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Indeed indeed. So far though the PhysicsForums is probably the most cost-efficient effective tutoring program. I can ask any question, get answers from real scientists who have real interest in the subject, and get a nice discussion and learn a lot in the process. And it's done in good faith on everyone's part, with no motivations on money. I love it.

Nevertheless I sympathize with the situation of self-employed tutors, but I still think it is a field that going to become obsolete quite soon, at least in math/physics. It will probably be strong in music and athletics though for a good long time. This is just my opinion though...

Just by posting in this thread I have essentially learned a lot, but I haven't had to hire anyone in the process or anything. Thanks guys.

BiP
 
  • #31
symbolipoint
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Bipolarity, from post #31,

Count on a continued demand for private tutoring. This has been the case for hundreds of years, and since it is a very normal human thing, it will continue. Also count on the availability of an oversupply of tutors and teachers. Educated people are employed, unemployed, changing jobs, and some need or want extra money and can provide instructional service, both privately, and through private institutions. Just look at what community college instructors do: many go to jobs at more than one C.C. because each C.C. which hires them puts them on as part time at few enough hours that the C.C. does not need to pay benefits. Since class size are somewhat unpredictable, the teacher risks class closure; and can't be sure if he has a job at the place the following term. So many of these people while maintaining some knowledge and skills through teaching can also tutor and may try to. The universities and community colleges also have establshed tutoring programs for their Mathematics courses or a tutoring center somewhere on campus so there are tutors there.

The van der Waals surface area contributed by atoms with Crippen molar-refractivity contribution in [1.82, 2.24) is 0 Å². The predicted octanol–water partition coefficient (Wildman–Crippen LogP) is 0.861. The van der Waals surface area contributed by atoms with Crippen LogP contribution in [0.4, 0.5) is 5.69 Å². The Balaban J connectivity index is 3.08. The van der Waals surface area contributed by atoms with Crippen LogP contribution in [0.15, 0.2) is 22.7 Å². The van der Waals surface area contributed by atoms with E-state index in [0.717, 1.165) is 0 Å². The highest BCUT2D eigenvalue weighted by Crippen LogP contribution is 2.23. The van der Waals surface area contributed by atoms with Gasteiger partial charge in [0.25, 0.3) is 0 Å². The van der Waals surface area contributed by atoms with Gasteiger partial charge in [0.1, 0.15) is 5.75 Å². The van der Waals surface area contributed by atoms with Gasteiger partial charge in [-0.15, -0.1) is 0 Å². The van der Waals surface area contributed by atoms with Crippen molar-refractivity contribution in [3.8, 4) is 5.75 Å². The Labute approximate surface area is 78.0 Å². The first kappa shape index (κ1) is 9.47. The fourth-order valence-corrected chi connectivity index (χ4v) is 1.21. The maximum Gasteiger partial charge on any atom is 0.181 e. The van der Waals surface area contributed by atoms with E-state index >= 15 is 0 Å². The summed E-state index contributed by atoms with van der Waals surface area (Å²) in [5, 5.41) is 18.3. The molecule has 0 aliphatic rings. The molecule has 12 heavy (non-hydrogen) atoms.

Tutoring is not going to go obsolete any time soon.
 
  • #32
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When AP exams come around the corner in a few months, it's the cash cow for private tutoring..jack up your prices!
 
  • #33
the emoluments for tutoring CG students online

Hi Friends, I have been approached by an online tutoring company to take online tutoring sessions for CG students based in US/UK, they are paying Rs. 2.5 per minute, is it ok or should i charge more for it.